Why unlock your Samsung Galaxy S3 to use with a different SIM card? One possible reason is that you love your phone, but not your cellular provider because of the poor service or an unreliable connection. If you purchased a Samsung GS3 with AT&T, T-Mobile, etc. on a contract, it might be locked for a specific amount of time called the contract period.
As mentioned before, the Home button is one of the most important keys on your Samsung Galaxy S3, and pretty much all Android devices for that matter. However, when it comes to customization, it's rather tame.
Many people drop their phone, resulting in the dreaded cracked screen. Luckily for you, a few of those people end up replacing the screen themselves, and sometimes they even leave behind detailed instructions on how to do it.
Normally, "restricted access" is something you despise. No one likes to be told they can't do something, especially when it comes to the Internet. Unfortunately, having web access at all times can not only eat away at your wallet, but make your day less productive overall, so some sort of moderation is needed.
Wouldn't it be cool to know exactly who is calling or messaging you without ever looking at your phone? It'd be a great way to keep you from reaching into your pocket or purse every time you get a message, and an efficient method to ignore people you'd rather not deal with.
Silence can therapeutic at times, but unsettling at others. When I'm in bed at night, I need some sort of background or white noise to help me fall asleep. Pure silence just does not do it for me. Whether it's a fan oscillating left to right, or the TV playing, I need background noise to soothe me to sleep.
If you actually had to look up what "DS" stands for in Nintendo DS, that probably means you weren't a huge fan of the portable game system. To be honest, I never was. It's fairly bulky and has two tiny displays. Despite my hatred for the DS, Nintendo still delivered in the game department. Mario Kart DS, Pokémon SoulSilver, and New Super Mario Bros. are just a few of them.
Having trouble getting a strong Wi-Fi signal on your Samsung Galaxy S3? Does the signal drop out on you when changing rooms? Frustrating, isn't it?
There are a ton of options available to Android users when it come to messaging, but the problem is that with all of these options, where is the go-to app? The one used by most people? The one that can offer a more unified approach?
When it comes to squeezing as much battery life as possible out of our smartphones, most people aim for software solutions, or ones that can otherwise be easily managed right from the touchscreen.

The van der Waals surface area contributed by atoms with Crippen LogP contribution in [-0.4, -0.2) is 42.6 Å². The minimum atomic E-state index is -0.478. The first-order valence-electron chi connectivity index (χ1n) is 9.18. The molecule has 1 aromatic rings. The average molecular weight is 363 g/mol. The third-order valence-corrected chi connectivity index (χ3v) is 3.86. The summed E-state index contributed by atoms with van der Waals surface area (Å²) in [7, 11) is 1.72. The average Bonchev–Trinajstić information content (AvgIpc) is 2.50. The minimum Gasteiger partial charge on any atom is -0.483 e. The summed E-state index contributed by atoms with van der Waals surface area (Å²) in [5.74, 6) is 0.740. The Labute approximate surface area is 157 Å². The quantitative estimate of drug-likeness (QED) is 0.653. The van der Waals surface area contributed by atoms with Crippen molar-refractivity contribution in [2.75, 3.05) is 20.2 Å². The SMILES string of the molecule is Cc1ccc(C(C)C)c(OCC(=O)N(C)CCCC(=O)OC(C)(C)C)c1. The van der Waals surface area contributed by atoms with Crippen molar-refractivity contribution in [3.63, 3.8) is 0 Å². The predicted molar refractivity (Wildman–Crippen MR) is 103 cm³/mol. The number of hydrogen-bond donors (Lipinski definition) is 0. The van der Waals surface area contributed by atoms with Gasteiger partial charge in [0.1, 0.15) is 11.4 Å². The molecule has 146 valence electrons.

One thing that gets overlooked on Facebook is the amount of videos you can watch, and I'm not just talking about videos uploaded directly by Facebook users—I mean everything ever shared—YouTube, Vine, Instagram, Vimeo, etc.
Need root on your Samsung Galaxy S3? Phone not getting the Jelly Bean update? Stuck on the Samsung screen? Phone bricked? Need to restore back to stock? Odin can help!
Keeping unwanted clowns off on my Samsung Galaxy S3 is priority number one. I've shown you how to snag a picture of people opening your apps and how to lock your screen for whenever you hand off your phone, allowing them to access only the page you left open.
The Jelly Bean update brought a lot of cool features to the Samsung Galaxy S3, but one nasty bug remained. Something was causing "Android System" usage to be consistently high. Of course, the percentage of this process that is used is dependent on what you're doing at any given time, but it shouldn't be anywhere near this level with "standard" use (calls, texts, emails, light browsing, etc.).
It may not be as large as the Samsung Galaxy Note 2, but the Galaxy S3's screen size is still big enough to make iPhone owners cry themselves to sleep. The 4.8-inch AMOLED display with 720 x 1280 pixels makes the GS3 a great mobile companion—and an even better portable gaming device.
As with practically any other device, the Samsung Galaxy S3 has its fair share of complaints. Some have workarounds, some can be solved with mods or apps, and some seem to have no fix at all.
Those of us who lived our childhood through the '90s remember the rapid advancement of console gaming. From the Nintendo to Game Boy to Dreamcast to PlayStation, we were consistently greeted with newer and better technology on a year to year basis.
Anyone who uses a computer on a regular basis probably knows how to access the task manager to check system resources and usage stats. However, on a Samsung Galaxy S3 or other Android device, it may not be so obvious. There's no equivalent to Control-Alt-Delete, but it's still fairly easy to monitor running processes and battery usage.
Having instant access to monitoring your battery level is critical, especially when you're traveling or forget your charger at home. You need to know how much juice you have so you can adapt accordingly.
There's one reason why most of us have a Samsung Galaxy S3—because we don't want an iPhone. Yes, there are some pretty cool things about the iPhone aesthetically, but looks aren't everything. Anyway, with the nearly unlimited customizations options we have available for Android, cloning the iPhone-look is no problem—even the lock screen.
I'm a pretty nice person, so when someone asks me to take a group picture of their friends or family, I can't easily say "no," even if I have somewhere else to be. Even worse—sometimes I'm the one asking, fully knowing just how annoying it can be. Maybe you've been told "no" before, and have had to settle for being left out of the picture, which kind of sucks.